* CLOSED TO THE PUBLIC UNTIL FURTHER NOTICE *
W&M Faculty, Staff and Students are welcome with W&M ID Wednesday – Friday | 12 – 4 PM
Learn more here.
After the closure of the Bauhaus by the Nazis in 1933 for its curriculum based on “degenerate” art, many of its artistic luminaries began to feel stymied by the pressures of an all-controlling government. As the suppression broadened, a number of Bauhaus leaders emigrated to the United States, bringing with them a breadth of modernist design principles. In this lecture, David Brashear will investigate the impact of Walter Gropius, Mies van der Rohe, Marcel Breuer, Josef and Anni Albers, and László Moholy-Nagy as they made their presence known in America.
A century after its founding, scholars and the art-and-design interested public associate the Bauhaus with modernist architecture, avant-garde design and abstract painting by artists such as Kandinsky, Klee, or Moholy-Nagy. Until recently, mainstream accounts of the school have most often failed to acknowledge the significance of Bauhaus women’s work either on its own or in relation to its impact on the institution. In this talk, Elizabeth Otto, PhD, Associate Professor of Art History and Visual Studies, University of Buffalo College of Arts and Sciences and Ailsa Mellon Bruce Senior Fellow, 2019 – 2020, The Center for Advanced Studies in the Visual Arts, National Gallery of Art, will focus on the vibrant artistic contributions made by female Bauhäusler throughout the fourteen-year existence of this early 20th century movement.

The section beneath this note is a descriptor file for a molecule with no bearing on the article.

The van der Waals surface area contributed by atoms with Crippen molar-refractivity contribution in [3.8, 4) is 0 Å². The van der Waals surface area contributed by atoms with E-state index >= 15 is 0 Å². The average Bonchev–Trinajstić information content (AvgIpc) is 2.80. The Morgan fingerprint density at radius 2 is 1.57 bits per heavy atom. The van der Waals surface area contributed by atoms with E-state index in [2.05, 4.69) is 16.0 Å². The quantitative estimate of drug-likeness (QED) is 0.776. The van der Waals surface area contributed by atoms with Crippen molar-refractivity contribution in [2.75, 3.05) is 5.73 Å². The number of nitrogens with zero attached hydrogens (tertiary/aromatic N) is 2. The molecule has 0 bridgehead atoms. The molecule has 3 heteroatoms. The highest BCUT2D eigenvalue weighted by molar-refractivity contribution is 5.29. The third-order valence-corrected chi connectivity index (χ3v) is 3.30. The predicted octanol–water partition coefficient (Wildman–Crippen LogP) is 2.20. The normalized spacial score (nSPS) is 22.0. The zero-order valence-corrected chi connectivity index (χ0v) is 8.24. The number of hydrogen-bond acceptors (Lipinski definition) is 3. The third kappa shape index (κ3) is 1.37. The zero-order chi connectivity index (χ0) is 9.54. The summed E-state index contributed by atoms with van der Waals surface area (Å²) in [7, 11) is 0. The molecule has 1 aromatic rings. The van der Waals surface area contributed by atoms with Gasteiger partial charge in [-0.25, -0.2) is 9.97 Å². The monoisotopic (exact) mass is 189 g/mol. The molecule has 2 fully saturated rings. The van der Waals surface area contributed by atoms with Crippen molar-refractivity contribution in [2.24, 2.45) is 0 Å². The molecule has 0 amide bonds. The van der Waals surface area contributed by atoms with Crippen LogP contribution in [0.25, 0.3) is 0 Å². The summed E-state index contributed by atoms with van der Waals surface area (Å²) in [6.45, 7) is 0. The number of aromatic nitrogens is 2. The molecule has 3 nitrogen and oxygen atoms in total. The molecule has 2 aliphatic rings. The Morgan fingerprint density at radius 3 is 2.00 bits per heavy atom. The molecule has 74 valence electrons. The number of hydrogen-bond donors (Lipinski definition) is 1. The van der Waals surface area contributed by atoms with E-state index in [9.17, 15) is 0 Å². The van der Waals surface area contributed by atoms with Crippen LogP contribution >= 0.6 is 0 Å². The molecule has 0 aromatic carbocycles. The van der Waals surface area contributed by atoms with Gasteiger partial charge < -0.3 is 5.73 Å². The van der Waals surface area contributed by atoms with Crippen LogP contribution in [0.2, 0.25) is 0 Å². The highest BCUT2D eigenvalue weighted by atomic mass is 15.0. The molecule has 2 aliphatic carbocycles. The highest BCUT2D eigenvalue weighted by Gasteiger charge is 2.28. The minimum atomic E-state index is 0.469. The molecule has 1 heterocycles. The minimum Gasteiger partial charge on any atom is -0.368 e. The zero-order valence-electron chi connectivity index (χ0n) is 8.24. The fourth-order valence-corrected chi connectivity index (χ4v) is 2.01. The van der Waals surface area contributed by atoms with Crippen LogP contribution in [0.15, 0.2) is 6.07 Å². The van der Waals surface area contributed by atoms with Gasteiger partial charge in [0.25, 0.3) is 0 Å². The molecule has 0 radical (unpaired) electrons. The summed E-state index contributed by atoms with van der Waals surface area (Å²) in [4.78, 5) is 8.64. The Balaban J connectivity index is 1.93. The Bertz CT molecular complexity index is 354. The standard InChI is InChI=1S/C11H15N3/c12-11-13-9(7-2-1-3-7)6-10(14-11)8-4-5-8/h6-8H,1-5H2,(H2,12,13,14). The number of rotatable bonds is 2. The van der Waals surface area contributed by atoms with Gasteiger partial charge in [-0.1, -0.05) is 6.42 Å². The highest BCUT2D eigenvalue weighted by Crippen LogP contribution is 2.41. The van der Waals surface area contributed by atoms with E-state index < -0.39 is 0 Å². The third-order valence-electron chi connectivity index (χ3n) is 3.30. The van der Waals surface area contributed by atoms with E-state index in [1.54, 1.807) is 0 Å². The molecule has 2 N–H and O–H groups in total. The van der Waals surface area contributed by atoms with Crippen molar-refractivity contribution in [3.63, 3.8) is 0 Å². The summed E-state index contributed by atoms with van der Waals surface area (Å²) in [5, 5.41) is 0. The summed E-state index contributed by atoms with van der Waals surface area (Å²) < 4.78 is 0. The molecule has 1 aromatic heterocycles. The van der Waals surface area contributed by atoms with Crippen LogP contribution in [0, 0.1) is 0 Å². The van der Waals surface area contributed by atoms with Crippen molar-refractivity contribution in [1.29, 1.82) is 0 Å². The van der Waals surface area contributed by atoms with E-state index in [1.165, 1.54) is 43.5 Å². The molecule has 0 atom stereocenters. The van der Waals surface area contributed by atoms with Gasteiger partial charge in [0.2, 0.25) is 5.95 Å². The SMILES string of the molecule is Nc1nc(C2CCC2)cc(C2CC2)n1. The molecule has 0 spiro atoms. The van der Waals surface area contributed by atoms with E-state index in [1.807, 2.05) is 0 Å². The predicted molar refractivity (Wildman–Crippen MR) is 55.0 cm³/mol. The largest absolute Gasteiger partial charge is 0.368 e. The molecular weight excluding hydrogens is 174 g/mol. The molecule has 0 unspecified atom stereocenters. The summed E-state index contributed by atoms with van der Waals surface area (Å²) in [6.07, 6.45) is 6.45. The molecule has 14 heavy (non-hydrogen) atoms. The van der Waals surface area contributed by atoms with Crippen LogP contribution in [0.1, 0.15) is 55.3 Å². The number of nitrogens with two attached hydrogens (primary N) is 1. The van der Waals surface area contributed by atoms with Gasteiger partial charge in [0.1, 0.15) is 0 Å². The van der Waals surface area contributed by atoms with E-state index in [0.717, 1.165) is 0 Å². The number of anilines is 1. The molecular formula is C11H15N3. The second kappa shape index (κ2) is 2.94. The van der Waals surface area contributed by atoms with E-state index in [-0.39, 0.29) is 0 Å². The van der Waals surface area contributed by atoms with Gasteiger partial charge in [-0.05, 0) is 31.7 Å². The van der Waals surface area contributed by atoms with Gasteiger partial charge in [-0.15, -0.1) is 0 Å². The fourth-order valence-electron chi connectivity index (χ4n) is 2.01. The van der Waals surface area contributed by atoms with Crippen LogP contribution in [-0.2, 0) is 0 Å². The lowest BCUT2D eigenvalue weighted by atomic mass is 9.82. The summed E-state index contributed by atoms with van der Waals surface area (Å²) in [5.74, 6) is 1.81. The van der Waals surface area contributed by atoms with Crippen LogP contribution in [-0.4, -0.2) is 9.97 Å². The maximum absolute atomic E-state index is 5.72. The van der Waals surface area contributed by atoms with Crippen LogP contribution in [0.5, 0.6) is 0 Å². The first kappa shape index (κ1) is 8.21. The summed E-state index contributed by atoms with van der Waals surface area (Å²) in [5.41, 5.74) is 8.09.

Join us for our second installment of MUSCARELLE READS. This semester, we are reading Gropius: The Man Who Built Bauhaus in conjunction with our MUSCARELLE EXPLORATIONS: 100 Years of Bauhaus series. Fiona MacCarthy presents a fascinating reexamination of the urges that drove European and American modernism through the life of Walter Gropius, the founder of Bauhaus.